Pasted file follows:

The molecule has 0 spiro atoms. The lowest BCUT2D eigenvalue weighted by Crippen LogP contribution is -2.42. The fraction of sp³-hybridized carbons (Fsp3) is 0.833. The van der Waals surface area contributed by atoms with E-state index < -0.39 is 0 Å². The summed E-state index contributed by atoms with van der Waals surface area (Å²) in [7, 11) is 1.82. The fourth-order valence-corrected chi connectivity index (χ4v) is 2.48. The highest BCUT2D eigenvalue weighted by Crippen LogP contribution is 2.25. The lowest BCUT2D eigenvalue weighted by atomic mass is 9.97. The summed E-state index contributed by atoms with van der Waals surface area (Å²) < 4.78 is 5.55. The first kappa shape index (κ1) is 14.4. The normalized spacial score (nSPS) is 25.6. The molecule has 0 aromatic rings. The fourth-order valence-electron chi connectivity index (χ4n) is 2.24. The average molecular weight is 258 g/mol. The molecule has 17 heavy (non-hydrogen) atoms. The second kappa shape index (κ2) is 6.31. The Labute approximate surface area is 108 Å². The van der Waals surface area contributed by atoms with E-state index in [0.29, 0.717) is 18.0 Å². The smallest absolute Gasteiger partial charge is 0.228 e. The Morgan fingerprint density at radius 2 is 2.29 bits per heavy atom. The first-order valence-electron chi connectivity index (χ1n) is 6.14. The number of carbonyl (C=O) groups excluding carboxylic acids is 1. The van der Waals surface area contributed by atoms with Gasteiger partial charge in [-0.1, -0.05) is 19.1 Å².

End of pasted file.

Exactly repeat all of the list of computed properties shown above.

The molecule has 0 spiro atoms. The lowest BCUT2D eigenvalue weighted by Crippen LogP contribution is -2.42. The fraction of sp³-hybridized carbons (Fsp3) is 0.833. The van der Waals surface area contributed by atoms with E-state index < -0.39 is 0 Å². The summed E-state index contributed by atoms with van der Waals surface area (Å²) in [7, 11) is 1.82. The fourth-order valence-corrected chi connectivity index (χ4v) is 2.48. The highest BCUT2D eigenvalue weighted by Crippen LogP contribution is 2.25. The lowest BCUT2D eigenvalue weighted by atomic mass is 9.97. The summed E-state index contributed by atoms with van der Waals surface area (Å²) < 4.78 is 5.55. The first kappa shape index (κ1) is 14.4. The normalized spacial score (nSPS) is 25.6. The molecule has 0 aromatic rings. The fourth-order valence-electron chi connectivity index (χ4n) is 2.24. The average molecular weight is 258 g/mol. The molecule has 17 heavy (non-hydrogen) atoms. The second kappa shape index (κ2) is 6.31. The Labute approximate surface area is 108 Å². The van der Waals surface area contributed by atoms with E-state index in [0.29, 0.717) is 18.0 Å². The smallest absolute Gasteiger partial charge is 0.228 e. The Morgan fingerprint density at radius 2 is 2.29 bits per heavy atom. The first-order valence-electron chi connectivity index (χ1n) is 6.14. The number of carbonyl (C=O) groups excluding carboxylic acids is 1. The van der Waals surface area contributed by atoms with Gasteiger partial charge in [-0.1, -0.05) is 19.1 Å².